Even Costco, which operates on a 9 percent profit markup on television or about half what big-box retailers manage, has been negatively affected by plummeting flat-panel TV prices.
The company said that because of its liberal return policy — almost anything can be returned at any time, no questions asked — its effective profit margin on TVs was more than halved, according to Richard A. Galanti, Costco’s chief financial officer.
Customers would buy a large flat-panel TV, use it for one year, then return it for a larger, less-expensive one. “I spoke to one customer who had bought four TVs and returned three of them for lower prices,” Mr. Galanti said. The company often got stuck with used TVs, or had to sell them to salvage companies for a fraction of their price.
Costco wants to make sure that does not happen again. It has changed its generous return policy to permit televisions to be returned only within 90 days, as it does with computer purchases. The company has doubled the manufacturer’s warranty to two years.
Perhaps as worrisome to retailers are signs that growth is slowing, said Gregory Melich, a retail-sector analyst at Morgan Stanley
. “For the past few months, growth in the total TV market has been zero or negative, because demand is not there at these price points,” he said.
Morgan Stanley research indicates that two-thirds of American households will not buy an HDTV until the price of a 37-inch or larger set drops below $600. The price of a 37-inch L.C.D. set averaged about $1,200 in June, according to iSuppli. “When the price goes to $800, 17 million more Americans will consider buying one,” Mr. Melich said.
So retailers are trying to wring as many dollars as possible from the customer’s pocket. Circuit City has increased its Web presence, hoping to appeal to Internet shoppers by offering additional information about what equipment is necessary to view high-definition programming. More information may also reduce HDTV return rates, which run 10 to 20 percent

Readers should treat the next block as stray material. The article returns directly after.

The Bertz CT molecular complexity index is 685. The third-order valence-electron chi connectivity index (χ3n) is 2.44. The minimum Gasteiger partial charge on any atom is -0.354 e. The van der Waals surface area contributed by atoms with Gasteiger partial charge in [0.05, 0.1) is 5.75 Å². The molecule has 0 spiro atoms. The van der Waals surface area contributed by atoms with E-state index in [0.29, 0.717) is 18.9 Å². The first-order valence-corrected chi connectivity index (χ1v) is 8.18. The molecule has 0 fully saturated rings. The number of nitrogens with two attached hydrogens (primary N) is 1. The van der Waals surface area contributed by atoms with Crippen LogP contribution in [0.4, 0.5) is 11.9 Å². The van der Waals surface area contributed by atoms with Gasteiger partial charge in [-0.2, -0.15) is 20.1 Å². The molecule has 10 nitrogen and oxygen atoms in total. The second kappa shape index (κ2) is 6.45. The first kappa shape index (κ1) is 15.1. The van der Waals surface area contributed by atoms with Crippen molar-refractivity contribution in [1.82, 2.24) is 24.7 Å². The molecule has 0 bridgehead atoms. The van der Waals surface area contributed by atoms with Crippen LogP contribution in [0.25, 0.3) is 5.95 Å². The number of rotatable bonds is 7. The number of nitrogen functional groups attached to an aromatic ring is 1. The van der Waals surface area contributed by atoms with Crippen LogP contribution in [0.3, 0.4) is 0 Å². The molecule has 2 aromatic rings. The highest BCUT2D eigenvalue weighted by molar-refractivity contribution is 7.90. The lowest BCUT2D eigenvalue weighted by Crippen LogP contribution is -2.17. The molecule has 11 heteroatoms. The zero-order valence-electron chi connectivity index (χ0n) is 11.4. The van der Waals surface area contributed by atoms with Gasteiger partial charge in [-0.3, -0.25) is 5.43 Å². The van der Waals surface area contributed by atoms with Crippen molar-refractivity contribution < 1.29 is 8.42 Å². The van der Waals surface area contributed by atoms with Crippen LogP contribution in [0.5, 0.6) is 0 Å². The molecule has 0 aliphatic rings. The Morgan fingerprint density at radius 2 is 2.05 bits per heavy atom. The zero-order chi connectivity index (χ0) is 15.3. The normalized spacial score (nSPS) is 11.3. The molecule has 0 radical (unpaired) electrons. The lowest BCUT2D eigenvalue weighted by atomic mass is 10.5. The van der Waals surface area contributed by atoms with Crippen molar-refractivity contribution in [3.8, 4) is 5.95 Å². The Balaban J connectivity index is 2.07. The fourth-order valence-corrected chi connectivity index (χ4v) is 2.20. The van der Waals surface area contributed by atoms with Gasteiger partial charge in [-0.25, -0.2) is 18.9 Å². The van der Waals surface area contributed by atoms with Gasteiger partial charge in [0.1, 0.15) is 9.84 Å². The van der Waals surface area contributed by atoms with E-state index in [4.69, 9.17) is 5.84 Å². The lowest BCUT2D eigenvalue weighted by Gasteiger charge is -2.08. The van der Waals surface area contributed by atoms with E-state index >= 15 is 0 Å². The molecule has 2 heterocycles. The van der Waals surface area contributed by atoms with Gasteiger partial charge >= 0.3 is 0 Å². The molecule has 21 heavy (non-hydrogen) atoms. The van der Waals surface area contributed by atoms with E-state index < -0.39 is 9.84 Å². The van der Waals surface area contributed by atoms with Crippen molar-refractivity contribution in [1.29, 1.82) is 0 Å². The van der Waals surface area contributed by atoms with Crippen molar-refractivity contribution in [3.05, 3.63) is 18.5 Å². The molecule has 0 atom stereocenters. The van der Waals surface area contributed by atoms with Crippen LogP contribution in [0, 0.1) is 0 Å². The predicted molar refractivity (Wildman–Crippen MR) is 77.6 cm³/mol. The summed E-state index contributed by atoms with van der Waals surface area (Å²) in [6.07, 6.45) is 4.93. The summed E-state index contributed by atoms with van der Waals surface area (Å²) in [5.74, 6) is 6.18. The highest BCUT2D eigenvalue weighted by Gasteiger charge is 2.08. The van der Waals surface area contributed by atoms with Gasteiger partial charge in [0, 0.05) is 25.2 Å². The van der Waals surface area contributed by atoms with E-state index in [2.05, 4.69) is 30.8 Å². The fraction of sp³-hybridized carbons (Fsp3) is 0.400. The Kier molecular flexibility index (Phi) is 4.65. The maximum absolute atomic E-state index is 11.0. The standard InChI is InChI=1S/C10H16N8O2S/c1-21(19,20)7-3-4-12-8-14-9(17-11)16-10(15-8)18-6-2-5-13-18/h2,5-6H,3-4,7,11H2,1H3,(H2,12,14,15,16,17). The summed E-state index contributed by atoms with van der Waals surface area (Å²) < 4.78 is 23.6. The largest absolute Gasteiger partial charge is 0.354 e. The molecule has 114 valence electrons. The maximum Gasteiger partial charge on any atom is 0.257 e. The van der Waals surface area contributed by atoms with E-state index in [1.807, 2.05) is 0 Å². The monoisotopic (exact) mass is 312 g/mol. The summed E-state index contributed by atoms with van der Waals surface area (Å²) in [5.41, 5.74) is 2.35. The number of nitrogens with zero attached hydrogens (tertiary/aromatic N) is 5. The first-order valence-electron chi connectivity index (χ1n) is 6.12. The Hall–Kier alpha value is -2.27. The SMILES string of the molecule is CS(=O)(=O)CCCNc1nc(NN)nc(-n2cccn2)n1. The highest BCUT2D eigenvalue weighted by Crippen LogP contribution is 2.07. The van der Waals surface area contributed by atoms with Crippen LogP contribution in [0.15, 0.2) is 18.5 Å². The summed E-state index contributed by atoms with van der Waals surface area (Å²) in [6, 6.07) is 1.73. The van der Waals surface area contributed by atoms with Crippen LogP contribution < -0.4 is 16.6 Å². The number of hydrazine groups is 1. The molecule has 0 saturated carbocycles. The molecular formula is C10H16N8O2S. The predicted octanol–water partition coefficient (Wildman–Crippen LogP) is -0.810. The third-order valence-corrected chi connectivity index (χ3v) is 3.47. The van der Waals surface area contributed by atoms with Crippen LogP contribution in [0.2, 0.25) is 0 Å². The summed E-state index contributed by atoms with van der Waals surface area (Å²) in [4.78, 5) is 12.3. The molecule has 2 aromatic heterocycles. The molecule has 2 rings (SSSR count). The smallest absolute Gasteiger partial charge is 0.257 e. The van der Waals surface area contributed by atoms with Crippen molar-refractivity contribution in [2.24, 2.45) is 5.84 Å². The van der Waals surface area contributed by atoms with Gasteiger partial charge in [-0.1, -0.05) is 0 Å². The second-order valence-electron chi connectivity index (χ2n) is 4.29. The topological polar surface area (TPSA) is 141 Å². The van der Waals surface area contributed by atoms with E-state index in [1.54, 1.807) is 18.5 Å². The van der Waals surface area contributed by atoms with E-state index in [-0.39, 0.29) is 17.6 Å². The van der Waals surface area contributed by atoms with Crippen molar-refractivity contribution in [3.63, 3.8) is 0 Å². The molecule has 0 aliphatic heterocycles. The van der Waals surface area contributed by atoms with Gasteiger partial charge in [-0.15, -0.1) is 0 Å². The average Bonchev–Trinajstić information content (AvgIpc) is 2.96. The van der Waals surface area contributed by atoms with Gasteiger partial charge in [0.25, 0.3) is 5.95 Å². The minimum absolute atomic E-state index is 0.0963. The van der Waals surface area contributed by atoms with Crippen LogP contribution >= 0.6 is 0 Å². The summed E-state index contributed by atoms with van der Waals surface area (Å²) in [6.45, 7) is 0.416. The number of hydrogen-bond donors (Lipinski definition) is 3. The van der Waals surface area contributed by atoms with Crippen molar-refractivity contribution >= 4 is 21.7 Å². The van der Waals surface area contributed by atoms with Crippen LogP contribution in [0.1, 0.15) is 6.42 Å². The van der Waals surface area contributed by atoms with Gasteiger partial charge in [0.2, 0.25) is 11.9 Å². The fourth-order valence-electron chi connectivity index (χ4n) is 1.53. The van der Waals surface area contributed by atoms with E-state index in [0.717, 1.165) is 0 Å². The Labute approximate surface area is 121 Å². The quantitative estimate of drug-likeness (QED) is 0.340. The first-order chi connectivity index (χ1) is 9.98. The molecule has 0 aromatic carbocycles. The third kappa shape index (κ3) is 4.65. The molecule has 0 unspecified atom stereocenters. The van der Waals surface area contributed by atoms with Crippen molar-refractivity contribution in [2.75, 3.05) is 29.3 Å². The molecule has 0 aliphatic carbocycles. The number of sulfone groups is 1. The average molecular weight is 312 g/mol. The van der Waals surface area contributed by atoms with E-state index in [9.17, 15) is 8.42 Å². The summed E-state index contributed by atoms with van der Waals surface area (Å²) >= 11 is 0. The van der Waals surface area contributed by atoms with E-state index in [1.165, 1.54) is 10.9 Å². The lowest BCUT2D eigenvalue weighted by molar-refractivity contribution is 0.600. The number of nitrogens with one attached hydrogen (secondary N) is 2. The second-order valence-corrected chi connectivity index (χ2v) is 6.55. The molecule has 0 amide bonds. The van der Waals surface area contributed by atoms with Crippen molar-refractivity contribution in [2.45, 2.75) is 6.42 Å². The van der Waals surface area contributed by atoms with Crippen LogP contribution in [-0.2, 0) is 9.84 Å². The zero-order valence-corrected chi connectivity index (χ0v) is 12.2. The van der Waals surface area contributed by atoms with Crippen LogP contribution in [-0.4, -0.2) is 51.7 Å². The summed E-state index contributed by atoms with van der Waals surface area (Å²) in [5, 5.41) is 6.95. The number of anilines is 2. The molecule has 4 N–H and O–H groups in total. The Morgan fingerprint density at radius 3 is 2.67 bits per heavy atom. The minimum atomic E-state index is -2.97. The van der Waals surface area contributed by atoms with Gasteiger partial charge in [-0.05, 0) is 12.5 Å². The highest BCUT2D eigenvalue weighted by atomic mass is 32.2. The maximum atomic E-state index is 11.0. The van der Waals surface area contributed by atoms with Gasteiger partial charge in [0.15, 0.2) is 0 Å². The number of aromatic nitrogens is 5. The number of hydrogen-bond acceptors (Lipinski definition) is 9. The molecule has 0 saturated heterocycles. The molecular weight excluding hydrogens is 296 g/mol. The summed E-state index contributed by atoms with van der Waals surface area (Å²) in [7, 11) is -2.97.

, according to Forrester Research
The retailer is also promoting its professional installation services, called Firedog.
Best Buy, which has its Geek Squad installation and repair service, is also looking to sell higher-profit premium models through its Magnolia subsidiary, which operates both as separate locations and as stores-within-stores.
The fear is that these methods have had a spotty record of success. Retailers complain about the lack of high-profit accessories for the new flat-panel TV buyer. Consumers might add a video game console. Retailers would also like to see them buy a new high-definition DVD player that makes movies on an HDTV especially vibrant — though the format war between companies making Blu-ray and HD DVD players has stymied sales, said James L. McQuivey, principal analyst at Forrester Research.
“The high-definition DVD format war must end by 2008 if retailers are going to sell movie discs and players,” Mr. McQuivey said.
Sales of surround-sound systems have also been disappointing, Mr. McQuivey said, because TV makers have been promoting their own high-quality sound built into the TV sets. And many consumers do not understand that to get true surround sound requires the addition of external rear speakers.
“The first thing customers want is picture quality, and the next is good sound,” Mr. McQuivey said. “But the average consumer is not that sophisticated. To most people, that means a big, loud TV.”
Extended warranties, another high-profit service, are selling less well. As TV prices drop, consumers are less inclined to buy the insurance, Mr. Melich said.
Whether or not these strategies help to increase profits, analysts say, one thing is certain: HDTV prices will continue to drop. For consumers looking to buy a new HDTV, “wait until January,” Mr. McQuivey said. “You’ll get great deals. The retailers will always take on more product than they need.”http://www.nytimes.com/2007/08/25/bu...&ex=1188360000